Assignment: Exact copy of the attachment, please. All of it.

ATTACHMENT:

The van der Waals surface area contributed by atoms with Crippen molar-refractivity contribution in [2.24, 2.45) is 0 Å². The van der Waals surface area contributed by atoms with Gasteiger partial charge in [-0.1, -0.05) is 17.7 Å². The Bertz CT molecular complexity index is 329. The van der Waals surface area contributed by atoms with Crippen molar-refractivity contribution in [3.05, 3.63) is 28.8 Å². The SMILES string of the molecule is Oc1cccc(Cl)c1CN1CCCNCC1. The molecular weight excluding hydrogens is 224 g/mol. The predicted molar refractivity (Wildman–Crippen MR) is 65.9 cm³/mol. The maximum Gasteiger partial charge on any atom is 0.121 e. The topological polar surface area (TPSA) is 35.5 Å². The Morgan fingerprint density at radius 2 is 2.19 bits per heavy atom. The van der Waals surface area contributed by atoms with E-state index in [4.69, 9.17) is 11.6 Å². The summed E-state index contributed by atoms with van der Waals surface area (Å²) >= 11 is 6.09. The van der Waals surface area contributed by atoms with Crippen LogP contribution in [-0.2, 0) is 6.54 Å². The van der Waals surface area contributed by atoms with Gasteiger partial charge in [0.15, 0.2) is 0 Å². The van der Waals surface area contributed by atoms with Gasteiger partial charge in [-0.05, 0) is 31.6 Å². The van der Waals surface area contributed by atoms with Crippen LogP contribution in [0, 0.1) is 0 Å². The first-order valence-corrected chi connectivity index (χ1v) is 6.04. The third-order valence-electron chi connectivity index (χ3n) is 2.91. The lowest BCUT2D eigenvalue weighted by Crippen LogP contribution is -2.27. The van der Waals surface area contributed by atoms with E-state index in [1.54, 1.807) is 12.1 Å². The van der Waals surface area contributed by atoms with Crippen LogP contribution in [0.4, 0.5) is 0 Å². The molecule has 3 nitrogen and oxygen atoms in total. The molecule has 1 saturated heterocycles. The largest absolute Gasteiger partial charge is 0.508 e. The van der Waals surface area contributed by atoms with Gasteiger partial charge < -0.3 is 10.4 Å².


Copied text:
The van der Waals surface area contributed by atoms with Crippen molar-refractivity contribution in [2.24, 2.45) is 0 Å². The van der Waals surface area contributed by atoms with Gasteiger partial charge in [-0.1, -0.05) is 17.7 Å². The Bertz CT molecular complexity index is 329. The van der Waals surface area contributed by atoms with Crippen molar-refractivity contribution in [3.05, 3.63) is 28.8 Å². The SMILES string of the molecule is Oc1cccc(Cl)c1CN1CCCNCC1. The molecular weight excluding hydrogens is 224 g/mol. The predicted molar refractivity (Wildman–Crippen MR) is 65.9 cm³/mol. The maximum Gasteiger partial charge on any atom is 0.121 e. The topological polar surface area (TPSA) is 35.5 Å². The Morgan fingerprint density at radius 2 is 2.19 bits per heavy atom. The van der Waals surface area contributed by atoms with E-state index in [4.69, 9.17) is 11.6 Å². The summed E-state index contributed by atoms with van der Waals surface area (Å²) >= 11 is 6.09. The van der Waals surface area contributed by atoms with Crippen LogP contribution in [-0.2, 0) is 6.54 Å². The van der Waals surface area contributed by atoms with Gasteiger partial charge in [0.15, 0.2) is 0 Å². The van der Waals surface area contributed by atoms with Gasteiger partial charge in [-0.05, 0) is 31.6 Å². The van der Waals surface area contributed by atoms with Crippen LogP contribution in [0, 0.1) is 0 Å². The first-order valence-corrected chi connectivity index (χ1v) is 6.04. The third-order valence-electron chi connectivity index (χ3n) is 2.91. The lowest BCUT2D eigenvalue weighted by Crippen LogP contribution is -2.27. The van der Waals surface area contributed by atoms with E-state index in [1.54, 1.807) is 12.1 Å². The van der Waals surface area contributed by atoms with Crippen LogP contribution in [0.4, 0.5) is 0 Å². The molecule has 3 nitrogen and oxygen atoms in total. The molecule has 1 saturated heterocycles. The largest absolute Gasteiger partial charge is 0.508 e. The van der Waals surface area contributed by atoms with Gasteiger partial charge < -0.3 is 10.4 Å².